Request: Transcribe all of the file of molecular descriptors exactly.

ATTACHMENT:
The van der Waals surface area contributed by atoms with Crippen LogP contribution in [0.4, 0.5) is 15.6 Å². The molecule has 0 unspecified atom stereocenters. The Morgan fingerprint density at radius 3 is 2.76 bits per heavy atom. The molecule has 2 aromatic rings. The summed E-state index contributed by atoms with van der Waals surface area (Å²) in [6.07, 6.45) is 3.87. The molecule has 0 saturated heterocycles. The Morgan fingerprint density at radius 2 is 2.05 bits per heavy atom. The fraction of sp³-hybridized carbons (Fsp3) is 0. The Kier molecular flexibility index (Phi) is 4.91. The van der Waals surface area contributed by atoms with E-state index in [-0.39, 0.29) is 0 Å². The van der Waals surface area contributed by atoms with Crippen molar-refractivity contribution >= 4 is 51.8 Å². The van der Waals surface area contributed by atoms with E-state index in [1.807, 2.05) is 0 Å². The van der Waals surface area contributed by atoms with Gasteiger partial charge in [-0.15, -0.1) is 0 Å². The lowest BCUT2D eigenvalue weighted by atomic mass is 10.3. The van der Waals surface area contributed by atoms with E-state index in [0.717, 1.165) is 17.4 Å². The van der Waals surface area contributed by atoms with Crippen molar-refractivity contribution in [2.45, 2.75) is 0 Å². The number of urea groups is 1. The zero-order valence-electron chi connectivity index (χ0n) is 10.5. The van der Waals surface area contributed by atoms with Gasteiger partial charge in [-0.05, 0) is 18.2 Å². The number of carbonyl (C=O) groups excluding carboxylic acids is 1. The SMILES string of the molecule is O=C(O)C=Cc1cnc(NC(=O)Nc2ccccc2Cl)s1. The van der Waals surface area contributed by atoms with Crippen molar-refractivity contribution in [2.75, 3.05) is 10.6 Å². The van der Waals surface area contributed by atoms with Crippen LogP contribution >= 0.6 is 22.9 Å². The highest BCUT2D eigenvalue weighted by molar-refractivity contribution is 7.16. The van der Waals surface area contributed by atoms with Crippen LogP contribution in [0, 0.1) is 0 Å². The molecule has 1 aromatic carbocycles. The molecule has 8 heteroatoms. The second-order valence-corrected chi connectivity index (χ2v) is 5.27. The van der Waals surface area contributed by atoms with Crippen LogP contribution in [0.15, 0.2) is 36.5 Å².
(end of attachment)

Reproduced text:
The van der Waals surface area contributed by atoms with Crippen LogP contribution in [0.4, 0.5) is 15.6 Å². The molecule has 0 unspecified atom stereocenters. The Morgan fingerprint density at radius 3 is 2.76 bits per heavy atom. The molecule has 2 aromatic rings. The summed E-state index contributed by atoms with van der Waals surface area (Å²) in [6.07, 6.45) is 3.87. The molecule has 0 saturated heterocycles. The Morgan fingerprint density at radius 2 is 2.05 bits per heavy atom. The fraction of sp³-hybridized carbons (Fsp3) is 0. The Kier molecular flexibility index (Phi) is 4.91. The van der Waals surface area contributed by atoms with E-state index in [-0.39, 0.29) is 0 Å². The van der Waals surface area contributed by atoms with Crippen molar-refractivity contribution >= 4 is 51.8 Å². The van der Waals surface area contributed by atoms with E-state index in [1.807, 2.05) is 0 Å². The van der Waals surface area contributed by atoms with Gasteiger partial charge in [-0.15, -0.1) is 0 Å². The lowest BCUT2D eigenvalue weighted by atomic mass is 10.3. The van der Waals surface area contributed by atoms with E-state index in [0.717, 1.165) is 17.4 Å². The van der Waals surface area contributed by atoms with Crippen molar-refractivity contribution in [2.45, 2.75) is 0 Å². The number of urea groups is 1. The zero-order valence-electron chi connectivity index (χ0n) is 10.5. The van der Waals surface area contributed by atoms with Gasteiger partial charge in [-0.05, 0) is 18.2 Å². The number of carbonyl (C=O) groups excluding carboxylic acids is 1. The SMILES string of the molecule is O=C(O)C=Cc1cnc(NC(=O)Nc2ccccc2Cl)s1. The van der Waals surface area contributed by atoms with Crippen molar-refractivity contribution in [2.75, 3.05) is 10.6 Å². The van der Waals surface area contributed by atoms with Crippen LogP contribution >= 0.6 is 22.9 Å². The highest BCUT2D eigenvalue weighted by molar-refractivity contribution is 7.16. The van der Waals surface area contributed by atoms with Crippen LogP contribution in [0, 0.1) is 0 Å². The molecule has 1 aromatic carbocycles. The molecule has 8 heteroatoms. The second-order valence-corrected chi connectivity index (χ2v) is 5.27. The van der Waals surface area contributed by atoms with Crippen LogP contribution in [0.15, 0.2) is 36.5 Å².